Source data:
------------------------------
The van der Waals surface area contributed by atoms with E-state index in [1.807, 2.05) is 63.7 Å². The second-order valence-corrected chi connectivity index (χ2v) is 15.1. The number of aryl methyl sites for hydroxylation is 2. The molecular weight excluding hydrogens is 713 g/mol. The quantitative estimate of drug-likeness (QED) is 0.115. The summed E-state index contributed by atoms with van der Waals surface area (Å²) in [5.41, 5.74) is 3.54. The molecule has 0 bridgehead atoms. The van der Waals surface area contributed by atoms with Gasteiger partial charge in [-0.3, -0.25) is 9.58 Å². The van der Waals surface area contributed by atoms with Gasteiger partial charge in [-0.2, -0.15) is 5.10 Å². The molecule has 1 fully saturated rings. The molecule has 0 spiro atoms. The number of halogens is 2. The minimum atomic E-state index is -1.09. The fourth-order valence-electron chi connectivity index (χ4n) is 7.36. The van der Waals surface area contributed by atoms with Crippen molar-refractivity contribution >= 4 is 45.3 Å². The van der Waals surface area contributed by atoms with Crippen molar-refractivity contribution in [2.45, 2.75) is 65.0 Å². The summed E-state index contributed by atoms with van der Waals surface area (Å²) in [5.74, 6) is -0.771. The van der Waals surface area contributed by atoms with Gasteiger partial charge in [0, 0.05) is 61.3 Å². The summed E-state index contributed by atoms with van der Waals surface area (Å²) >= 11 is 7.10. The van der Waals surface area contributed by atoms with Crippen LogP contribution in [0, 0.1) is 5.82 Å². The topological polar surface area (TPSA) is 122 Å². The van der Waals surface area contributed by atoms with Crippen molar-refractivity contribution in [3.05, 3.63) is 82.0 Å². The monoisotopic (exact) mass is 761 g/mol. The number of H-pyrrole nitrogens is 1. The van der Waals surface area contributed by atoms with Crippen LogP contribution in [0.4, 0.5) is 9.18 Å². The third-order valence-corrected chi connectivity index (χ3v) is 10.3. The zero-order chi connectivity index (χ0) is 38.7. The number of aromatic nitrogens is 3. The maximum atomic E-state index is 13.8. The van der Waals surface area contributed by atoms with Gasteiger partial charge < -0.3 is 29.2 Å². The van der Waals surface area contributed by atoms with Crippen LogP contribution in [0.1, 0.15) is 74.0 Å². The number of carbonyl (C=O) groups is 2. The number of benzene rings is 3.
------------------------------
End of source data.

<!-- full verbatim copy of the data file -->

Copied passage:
The van der Waals surface area contributed by atoms with E-state index in [1.807, 2.05) is 63.7 Å². The second-order valence-corrected chi connectivity index (χ2v) is 15.1. The number of aryl methyl sites for hydroxylation is 2. The molecular weight excluding hydrogens is 713 g/mol. The quantitative estimate of drug-likeness (QED) is 0.115. The summed E-state index contributed by atoms with van der Waals surface area (Å²) in [5.41, 5.74) is 3.54. The molecule has 0 bridgehead atoms. The van der Waals surface area contributed by atoms with Gasteiger partial charge in [-0.3, -0.25) is 9.58 Å². The van der Waals surface area contributed by atoms with Gasteiger partial charge in [-0.2, -0.15) is 5.10 Å². The molecule has 1 fully saturated rings. The molecule has 0 spiro atoms. The number of halogens is 2. The minimum atomic E-state index is -1.09. The fourth-order valence-electron chi connectivity index (χ4n) is 7.36. The van der Waals surface area contributed by atoms with Crippen molar-refractivity contribution >= 4 is 45.3 Å². The van der Waals surface area contributed by atoms with Crippen molar-refractivity contribution in [2.45, 2.75) is 65.0 Å². The summed E-state index contributed by atoms with van der Waals surface area (Å²) in [5.74, 6) is -0.771. The van der Waals surface area contributed by atoms with Gasteiger partial charge in [0, 0.05) is 61.3 Å². The summed E-state index contributed by atoms with van der Waals surface area (Å²) >= 11 is 7.10. The van der Waals surface area contributed by atoms with Crippen LogP contribution in [0, 0.1) is 5.82 Å². The topological polar surface area (TPSA) is 122 Å². The van der Waals surface area contributed by atoms with Crippen molar-refractivity contribution in [3.05, 3.63) is 82.0 Å². The monoisotopic (exact) mass is 761 g/mol. The number of H-pyrrole nitrogens is 1. The van der Waals surface area contributed by atoms with Crippen LogP contribution in [0.4, 0.5) is 9.18 Å². The third-order valence-corrected chi connectivity index (χ3v) is 10.3. The zero-order chi connectivity index (χ0) is 38.7. The number of aromatic nitrogens is 3. The maximum atomic E-state index is 13.8. The van der Waals surface area contributed by atoms with Gasteiger partial charge < -0.3 is 29.2 Å². The van der Waals surface area contributed by atoms with Crippen LogP contribution in [0.1, 0.15) is 74.0 Å². The number of carbonyl (C=O) groups is 2. The number of benzene rings is 3.